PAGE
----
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Stage Struck

A funny thing happened on Tony winner Jerry Zak's way to med school: he became a Broadway director.
Mervyn Rothstein
From the Print Edition:
Sylvester Stallone, Mar/Apr 98

(continued from page 2)

Zaks directed several other Durang plays at Playwrights Horizons--and then in 1985 a call came from Gregory Mosher and Bernard Gersten, who were bringing Lincoln Center Theater back to life after several years of darkness. "They asked me to direct John Guare's House of Blue Leaves, " Zaks recalls. The play--set in Sunnyside, Queens, in 1965, on the day Pope Paul VI visited New York, and featuring a zookeeper and his wife, Bananas--had first been performed in 1971, and by coincidence Zaks had directed it a couple of summers earlier as a guest artist at Dartmouth. "I had fallen in love with the play," he says. "I said 'yes' right away."

The tragi-comedy starred Swoosie Kurtz and John Mahoney (better known now as Frasier's father on the television sit-com of the same name), and it was an immediate hit. The play moved from Lincoln Center to Broadway, and provided Zaks with his first Tony. Then came a successful revival of The Front Page and, also at Lincoln Center, his acclaimed production of Anything Goes, starring Patti LuPone. And the successes kept on coming--both revivals and original plays: Lend Me a Tenor. Six Degrees. Guys and Dolls. Smokey Joe's and Forum.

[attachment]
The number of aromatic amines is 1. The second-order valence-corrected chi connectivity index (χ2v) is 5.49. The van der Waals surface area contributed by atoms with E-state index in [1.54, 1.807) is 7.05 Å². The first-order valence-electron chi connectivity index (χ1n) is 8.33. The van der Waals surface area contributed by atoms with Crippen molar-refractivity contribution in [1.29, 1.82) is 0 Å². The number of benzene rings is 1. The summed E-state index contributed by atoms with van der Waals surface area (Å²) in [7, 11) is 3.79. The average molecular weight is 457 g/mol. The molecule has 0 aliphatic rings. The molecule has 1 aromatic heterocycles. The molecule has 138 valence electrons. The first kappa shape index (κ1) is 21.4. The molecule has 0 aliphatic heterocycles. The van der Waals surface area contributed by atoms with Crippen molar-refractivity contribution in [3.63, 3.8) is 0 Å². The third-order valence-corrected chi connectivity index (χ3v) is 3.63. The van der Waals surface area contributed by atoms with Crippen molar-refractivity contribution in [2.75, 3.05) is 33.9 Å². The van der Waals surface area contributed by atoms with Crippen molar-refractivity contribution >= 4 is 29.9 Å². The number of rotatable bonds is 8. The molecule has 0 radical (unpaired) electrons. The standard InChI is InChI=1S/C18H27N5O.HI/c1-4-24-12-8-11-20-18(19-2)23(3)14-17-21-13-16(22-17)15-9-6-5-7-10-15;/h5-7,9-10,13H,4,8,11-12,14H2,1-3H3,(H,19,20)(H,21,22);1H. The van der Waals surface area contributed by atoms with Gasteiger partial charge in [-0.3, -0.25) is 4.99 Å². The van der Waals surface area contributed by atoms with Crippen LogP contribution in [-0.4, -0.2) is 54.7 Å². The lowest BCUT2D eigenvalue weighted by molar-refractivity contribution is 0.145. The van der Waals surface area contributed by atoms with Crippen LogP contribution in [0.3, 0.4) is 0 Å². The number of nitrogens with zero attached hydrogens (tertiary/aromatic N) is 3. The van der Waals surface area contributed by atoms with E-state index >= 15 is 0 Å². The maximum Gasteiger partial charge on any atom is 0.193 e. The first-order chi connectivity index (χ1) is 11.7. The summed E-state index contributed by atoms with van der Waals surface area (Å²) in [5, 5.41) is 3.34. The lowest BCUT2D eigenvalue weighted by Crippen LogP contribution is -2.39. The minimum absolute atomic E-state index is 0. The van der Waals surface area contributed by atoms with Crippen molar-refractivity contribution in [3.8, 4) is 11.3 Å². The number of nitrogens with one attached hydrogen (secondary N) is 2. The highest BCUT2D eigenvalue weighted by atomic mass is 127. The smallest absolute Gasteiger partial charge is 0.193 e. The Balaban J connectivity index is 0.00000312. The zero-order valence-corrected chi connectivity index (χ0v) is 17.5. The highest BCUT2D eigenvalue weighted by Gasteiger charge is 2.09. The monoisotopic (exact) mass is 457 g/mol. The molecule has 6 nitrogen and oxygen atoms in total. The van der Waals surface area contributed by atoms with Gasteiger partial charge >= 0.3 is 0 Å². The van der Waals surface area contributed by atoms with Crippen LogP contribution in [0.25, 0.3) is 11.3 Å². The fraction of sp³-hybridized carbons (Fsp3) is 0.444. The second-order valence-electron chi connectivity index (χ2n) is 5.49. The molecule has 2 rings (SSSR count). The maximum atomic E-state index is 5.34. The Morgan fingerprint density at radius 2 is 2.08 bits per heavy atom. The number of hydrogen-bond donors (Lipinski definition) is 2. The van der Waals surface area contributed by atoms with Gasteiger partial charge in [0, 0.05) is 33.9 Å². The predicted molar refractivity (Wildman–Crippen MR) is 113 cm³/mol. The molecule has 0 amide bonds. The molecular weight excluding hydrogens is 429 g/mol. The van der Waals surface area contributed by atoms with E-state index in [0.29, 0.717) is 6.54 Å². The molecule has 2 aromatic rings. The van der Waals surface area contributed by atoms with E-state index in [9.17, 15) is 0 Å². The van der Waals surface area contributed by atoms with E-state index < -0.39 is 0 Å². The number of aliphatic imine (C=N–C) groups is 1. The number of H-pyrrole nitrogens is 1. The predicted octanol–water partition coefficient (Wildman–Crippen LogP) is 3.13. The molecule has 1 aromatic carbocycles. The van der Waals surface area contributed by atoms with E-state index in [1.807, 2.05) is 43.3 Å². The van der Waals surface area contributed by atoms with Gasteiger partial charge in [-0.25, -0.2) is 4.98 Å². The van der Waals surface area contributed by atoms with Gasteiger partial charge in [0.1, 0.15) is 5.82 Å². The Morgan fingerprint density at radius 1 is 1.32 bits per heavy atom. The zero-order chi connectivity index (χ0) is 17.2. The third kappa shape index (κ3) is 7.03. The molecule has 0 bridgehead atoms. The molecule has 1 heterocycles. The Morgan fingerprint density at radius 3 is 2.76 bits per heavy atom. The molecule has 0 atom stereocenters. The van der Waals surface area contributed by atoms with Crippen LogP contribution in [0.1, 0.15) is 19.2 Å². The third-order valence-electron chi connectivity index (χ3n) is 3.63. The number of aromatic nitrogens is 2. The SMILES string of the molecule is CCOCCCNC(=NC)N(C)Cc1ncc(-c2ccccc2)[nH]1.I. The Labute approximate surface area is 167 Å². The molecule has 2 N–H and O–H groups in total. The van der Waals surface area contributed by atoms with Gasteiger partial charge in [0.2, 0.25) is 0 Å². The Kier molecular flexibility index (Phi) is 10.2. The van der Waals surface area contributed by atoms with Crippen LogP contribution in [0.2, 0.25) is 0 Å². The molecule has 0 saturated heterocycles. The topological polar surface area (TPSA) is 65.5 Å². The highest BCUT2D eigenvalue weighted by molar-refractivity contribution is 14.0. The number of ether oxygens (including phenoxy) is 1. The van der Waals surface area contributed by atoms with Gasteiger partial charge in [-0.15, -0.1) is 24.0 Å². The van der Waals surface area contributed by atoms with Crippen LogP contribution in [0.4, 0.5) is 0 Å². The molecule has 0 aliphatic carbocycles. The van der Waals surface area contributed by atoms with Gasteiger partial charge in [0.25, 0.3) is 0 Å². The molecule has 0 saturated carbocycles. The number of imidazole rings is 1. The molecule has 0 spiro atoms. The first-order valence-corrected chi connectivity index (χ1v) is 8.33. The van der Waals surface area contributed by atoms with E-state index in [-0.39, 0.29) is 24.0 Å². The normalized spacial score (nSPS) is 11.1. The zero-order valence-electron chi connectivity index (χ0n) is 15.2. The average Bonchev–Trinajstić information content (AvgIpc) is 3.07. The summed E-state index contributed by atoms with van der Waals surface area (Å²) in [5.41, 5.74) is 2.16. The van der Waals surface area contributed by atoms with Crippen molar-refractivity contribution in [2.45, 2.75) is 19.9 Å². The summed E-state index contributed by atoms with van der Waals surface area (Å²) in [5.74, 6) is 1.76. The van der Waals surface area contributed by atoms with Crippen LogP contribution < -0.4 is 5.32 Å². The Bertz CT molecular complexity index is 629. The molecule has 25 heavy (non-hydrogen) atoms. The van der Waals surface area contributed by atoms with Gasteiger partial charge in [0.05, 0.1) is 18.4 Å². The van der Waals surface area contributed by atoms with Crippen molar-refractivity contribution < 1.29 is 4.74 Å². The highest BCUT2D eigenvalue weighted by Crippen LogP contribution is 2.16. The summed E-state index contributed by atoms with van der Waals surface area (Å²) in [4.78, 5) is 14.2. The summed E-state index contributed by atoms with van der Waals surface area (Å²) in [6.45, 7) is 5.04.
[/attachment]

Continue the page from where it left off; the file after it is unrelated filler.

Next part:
Such a scorecard is not easy to obtain, especially when many of the entries are revivals of shows whose originals are legends in theatergoers' minds. The pressure of mounting new productions of shows like Guys and Dolls and Forum, with the natural and automatic comparisons to the classic performances of Sam Levene and Zero Mostel, are enormous. But Zaks has done it.

"I try not to think about it," he says. "I guess it's a case on my part of arrogance of the first order, but it's the only way I can do it. I just assume that if I really love what I'm working on, there's no reason I can't make it work. Of course, sometimes I've been proven wrong, but if you don't feel that way you can't attack the work with the kind of gusto it demands."

The difficulties of working with actors are also well known, and theatrical tales of director-actor flare-ups are legion. But, with a few exceptions, Zaks says he has been lucky. With some actors, notably Nathan Lane, the trust and teamwork have been palpable from the start, he says. "I think we have great respect for each other's ability to think funny, to make funny, to craft funny," Zaks says. "We depend on each other and love each other's sensibility and company. Nathan can take a moment and run with it and turn it into a whole comic interlude. He can come in and do something you never expected that's twice as funny as you ever imagined it could be."

Lane's replacement in Forum, Whoopi Goldberg, is the same kind of performer, Zaks says. "First of all, she's the best in terms of her approach to the work, how seriously she takes things, how willing she was to trust me. The audience loves her, and it's easy to understand why. When she came aboard, she would try new things. Some I loved, but some I wasn't sure of. But she really proved me wrong."